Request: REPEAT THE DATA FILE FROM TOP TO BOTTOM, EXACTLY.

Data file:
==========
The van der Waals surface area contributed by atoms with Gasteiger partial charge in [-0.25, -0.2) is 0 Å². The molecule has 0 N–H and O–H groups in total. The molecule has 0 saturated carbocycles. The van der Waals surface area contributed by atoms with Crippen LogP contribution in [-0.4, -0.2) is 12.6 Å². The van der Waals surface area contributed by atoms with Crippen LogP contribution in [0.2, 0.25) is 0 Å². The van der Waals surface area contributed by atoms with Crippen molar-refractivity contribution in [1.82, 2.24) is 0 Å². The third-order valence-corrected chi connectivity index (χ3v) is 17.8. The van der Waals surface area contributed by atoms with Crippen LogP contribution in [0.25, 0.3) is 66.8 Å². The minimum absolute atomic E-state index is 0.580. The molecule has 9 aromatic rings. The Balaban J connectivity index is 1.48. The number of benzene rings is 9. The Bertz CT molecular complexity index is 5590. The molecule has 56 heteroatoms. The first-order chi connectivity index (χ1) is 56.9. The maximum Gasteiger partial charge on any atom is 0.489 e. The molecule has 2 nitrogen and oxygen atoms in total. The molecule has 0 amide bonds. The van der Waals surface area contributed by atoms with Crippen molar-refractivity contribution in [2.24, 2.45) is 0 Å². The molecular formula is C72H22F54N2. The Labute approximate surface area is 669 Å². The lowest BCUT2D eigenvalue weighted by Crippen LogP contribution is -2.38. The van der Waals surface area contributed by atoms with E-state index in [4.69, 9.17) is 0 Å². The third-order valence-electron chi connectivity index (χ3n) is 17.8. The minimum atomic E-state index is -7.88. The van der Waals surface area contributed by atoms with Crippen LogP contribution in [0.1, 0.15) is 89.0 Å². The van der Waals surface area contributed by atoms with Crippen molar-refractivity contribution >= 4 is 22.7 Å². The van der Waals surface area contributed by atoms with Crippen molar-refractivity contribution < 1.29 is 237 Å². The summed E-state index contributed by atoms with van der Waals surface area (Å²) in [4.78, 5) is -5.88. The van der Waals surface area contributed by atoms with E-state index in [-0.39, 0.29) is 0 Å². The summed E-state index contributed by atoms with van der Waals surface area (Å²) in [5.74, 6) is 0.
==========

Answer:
The van der Waals surface area contributed by atoms with Gasteiger partial charge in [-0.25, -0.2) is 0 Å². The molecule has 0 N–H and O–H groups in total. The molecule has 0 saturated carbocycles. The van der Waals surface area contributed by atoms with Crippen LogP contribution in [-0.4, -0.2) is 12.6 Å². The van der Waals surface area contributed by atoms with Crippen LogP contribution in [0.2, 0.25) is 0 Å². The van der Waals surface area contributed by atoms with Crippen molar-refractivity contribution in [1.82, 2.24) is 0 Å². The third-order valence-corrected chi connectivity index (χ3v) is 17.8. The van der Waals surface area contributed by atoms with Crippen LogP contribution in [0.25, 0.3) is 66.8 Å². The minimum absolute atomic E-state index is 0.580. The molecule has 9 aromatic rings. The Balaban J connectivity index is 1.48. The number of benzene rings is 9. The Bertz CT molecular complexity index is 5590. The molecule has 56 heteroatoms. The first-order chi connectivity index (χ1) is 56.9. The maximum Gasteiger partial charge on any atom is 0.489 e. The molecule has 2 nitrogen and oxygen atoms in total. The molecule has 0 amide bonds. The van der Waals surface area contributed by atoms with Crippen molar-refractivity contribution in [2.24, 2.45) is 0 Å². The molecular formula is C72H22F54N2. The Labute approximate surface area is 669 Å². The lowest BCUT2D eigenvalue weighted by Crippen LogP contribution is -2.38. The van der Waals surface area contributed by atoms with E-state index in [4.69, 9.17) is 0 Å². The third-order valence-electron chi connectivity index (χ3n) is 17.8. The minimum atomic E-state index is -7.88. The van der Waals surface area contributed by atoms with Crippen LogP contribution in [0.1, 0.15) is 89.0 Å². The van der Waals surface area contributed by atoms with Crippen molar-refractivity contribution >= 4 is 22.7 Å². The van der Waals surface area contributed by atoms with Crippen molar-refractivity contribution < 1.29 is 237 Å². The summed E-state index contributed by atoms with van der Waals surface area (Å²) in [4.78, 5) is -5.88. The van der Waals surface area contributed by atoms with E-state index in [-0.39, 0.29) is 0 Å². The summed E-state index contributed by atoms with van der Waals surface area (Å²) in [5.74, 6) is 0.